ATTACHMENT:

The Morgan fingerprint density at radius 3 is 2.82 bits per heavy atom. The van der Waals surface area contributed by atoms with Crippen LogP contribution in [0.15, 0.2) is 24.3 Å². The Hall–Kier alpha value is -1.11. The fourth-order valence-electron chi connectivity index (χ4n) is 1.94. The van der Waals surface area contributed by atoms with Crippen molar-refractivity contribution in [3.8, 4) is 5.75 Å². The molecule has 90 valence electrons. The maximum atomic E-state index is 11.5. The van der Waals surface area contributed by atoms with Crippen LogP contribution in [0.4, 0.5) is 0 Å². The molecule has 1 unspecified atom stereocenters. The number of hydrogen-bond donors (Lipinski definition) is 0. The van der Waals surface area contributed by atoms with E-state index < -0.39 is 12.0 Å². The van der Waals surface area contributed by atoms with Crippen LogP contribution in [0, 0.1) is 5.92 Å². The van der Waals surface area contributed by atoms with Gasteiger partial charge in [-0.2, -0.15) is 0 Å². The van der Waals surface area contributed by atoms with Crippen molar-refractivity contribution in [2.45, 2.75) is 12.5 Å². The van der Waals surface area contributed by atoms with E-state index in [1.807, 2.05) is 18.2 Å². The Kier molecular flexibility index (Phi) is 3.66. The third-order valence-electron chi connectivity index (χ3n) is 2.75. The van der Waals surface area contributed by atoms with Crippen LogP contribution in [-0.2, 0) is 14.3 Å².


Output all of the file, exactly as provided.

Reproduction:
The Morgan fingerprint density at radius 3 is 2.82 bits per heavy atom. The van der Waals surface area contributed by atoms with Crippen LogP contribution in [0.15, 0.2) is 24.3 Å². The Hall–Kier alpha value is -1.11. The fourth-order valence-electron chi connectivity index (χ4n) is 1.94. The van der Waals surface area contributed by atoms with Crippen molar-refractivity contribution in [3.8, 4) is 5.75 Å². The molecule has 90 valence electrons. The maximum atomic E-state index is 11.5. The van der Waals surface area contributed by atoms with Crippen LogP contribution in [0.4, 0.5) is 0 Å². The molecule has 1 unspecified atom stereocenters. The number of hydrogen-bond donors (Lipinski definition) is 0. The van der Waals surface area contributed by atoms with E-state index < -0.39 is 12.0 Å². The van der Waals surface area contributed by atoms with Crippen LogP contribution in [0, 0.1) is 5.92 Å². The van der Waals surface area contributed by atoms with Gasteiger partial charge in [-0.2, -0.15) is 0 Å². The van der Waals surface area contributed by atoms with Crippen molar-refractivity contribution in [2.45, 2.75) is 12.5 Å². The van der Waals surface area contributed by atoms with E-state index in [1.807, 2.05) is 18.2 Å². The Kier molecular flexibility index (Phi) is 3.66. The third-order valence-electron chi connectivity index (χ3n) is 2.75. The van der Waals surface area contributed by atoms with Crippen LogP contribution in [-0.2, 0) is 14.3 Å².